See above, then add ‘with sleep-deprived toddlers’ to the mix. Dante would need another nine-to-eleven Circles of Hell to do the idea justice.
Not, technically, new — but somehow more annoying now than they ever used to be. It’s 2024, over half a century since we put a man on the moon and 15 years since the geniuses at Twitter, I mean X! invented a way to be horrible to over 330 million people through your phone, so why hasn’t someone invented something to replace guy-ropes? Do they want us to trip over every single time we enter or leave our tent?
It’s just… swimming.
It’s just… camping.
It’s just… well, you can probably work it out. But when even ‘going for a poo behind the bushes’ has been rebranded by the marketing executives, what next? (Please don’t answer that).
Essentially the same as staying at home and cooking on your hob. Except that, even when you’re just going away for the weekend, the boot is always so full that the Flogas cannister has to fit between the legs of whoever’s sitting in the passenger seat like a great big cartoon genital-targeted timebomb. Also pizza ovens and fancy coffee machines. You’re supposed to be communing with the wild, not opening a branch of Zizzi’s.
“Come and make some ’smores with us round the campfire, kids?”
“Sorry Dad, we can’t. We’re streaming Love Island on our phones.”
If you’re eating better than you would at home, you’re either camping wrong or living the rest of your life wrong. The only times when wicker is acceptable on a trip within the British Isles are: a) the Henley Regatta; b) the Glyndebourne Festival; or c) when you’re burning Edward Woodward in a giant mannequin made of it to placate the pagan gods.
It’s bad enough having to make polite chit-chat with strangers (or, worse, becoming new best-friends-forever-for-a-fortnight with them) on any holiday. But it’s infinitely more unpleasant on a campsite, when you know your new neighbours heard every expletive word of your whispered-shout argument with the other half last night, through the barely-there canvas ‘walls’ of your tent. Never used to happen in the old days, of course, when a brisk ‘Good morning’ was the only interaction you’d have with the neighbours you’d spent the entire last week within 12 feet of.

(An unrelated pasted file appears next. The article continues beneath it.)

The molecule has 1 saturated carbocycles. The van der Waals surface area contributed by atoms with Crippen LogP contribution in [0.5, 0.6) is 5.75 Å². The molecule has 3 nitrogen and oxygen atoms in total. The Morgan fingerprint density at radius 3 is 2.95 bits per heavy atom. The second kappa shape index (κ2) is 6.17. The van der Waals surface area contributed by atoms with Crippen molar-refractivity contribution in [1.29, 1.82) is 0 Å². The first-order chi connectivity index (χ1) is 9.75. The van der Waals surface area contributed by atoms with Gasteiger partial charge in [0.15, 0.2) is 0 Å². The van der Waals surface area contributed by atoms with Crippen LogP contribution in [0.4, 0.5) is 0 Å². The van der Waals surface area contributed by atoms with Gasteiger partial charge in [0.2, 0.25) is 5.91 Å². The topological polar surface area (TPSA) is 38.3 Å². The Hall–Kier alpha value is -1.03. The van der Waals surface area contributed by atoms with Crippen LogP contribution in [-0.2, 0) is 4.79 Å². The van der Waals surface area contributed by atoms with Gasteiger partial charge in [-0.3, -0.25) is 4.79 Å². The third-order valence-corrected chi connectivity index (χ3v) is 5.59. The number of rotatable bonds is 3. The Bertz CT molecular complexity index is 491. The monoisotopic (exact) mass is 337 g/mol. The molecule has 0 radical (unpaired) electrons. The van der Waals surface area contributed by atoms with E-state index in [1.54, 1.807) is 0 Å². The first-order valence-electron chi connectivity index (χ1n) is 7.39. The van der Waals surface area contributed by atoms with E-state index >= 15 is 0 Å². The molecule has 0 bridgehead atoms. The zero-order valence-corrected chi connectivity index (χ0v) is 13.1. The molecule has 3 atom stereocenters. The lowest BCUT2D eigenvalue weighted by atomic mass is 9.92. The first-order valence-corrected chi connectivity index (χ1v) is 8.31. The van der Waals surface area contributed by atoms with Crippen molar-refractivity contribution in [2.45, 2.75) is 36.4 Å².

Other people’s children
Spoilt, sulky, rude, hyperactive, malodorous, inconsiderate and uncouth. Of course we were never like that when we were kids (unless, of course, we’d had one too many Panda Pops, in which case we became all of the above, to the tartrazine-crazed power ten).
Your own children
See above, only you have to share a tent with them.
Breathable, wicking, self-drying, climate-controlled, comfort-engineered, microfibre, Bluetooth-enabled smartwear is all very well, but it will never feel as good as that ‘Campers do it on the cold hard ground’ t-shirt from 1982 that still very nearly fits, thank you very much.
We liked having to push the tent pegs in with our bare hands. Made us feel like we’d achieved something, even if it did lead to weird stigmata-ish marks on our palms for the next couple of months.
The bastardised boules derivative is France’s worst idea since Agincourt, and only Britain’s most pretentious middle-class snobs would ever consider its silly little silver balls worth the boot space.
We weren’t making these things up; they actually exist. And while it’s true that leaning over the campfire with those pillowy pink and white treasures impaled on a short twig has cost us a few singed eyebrows over the years, we swear they taste better with a bit of burnt wood still stuck to the inside. Disagree? Fine, you can get the telescopic multi-pronged version from Amazon. Price? About £15 and your dignity…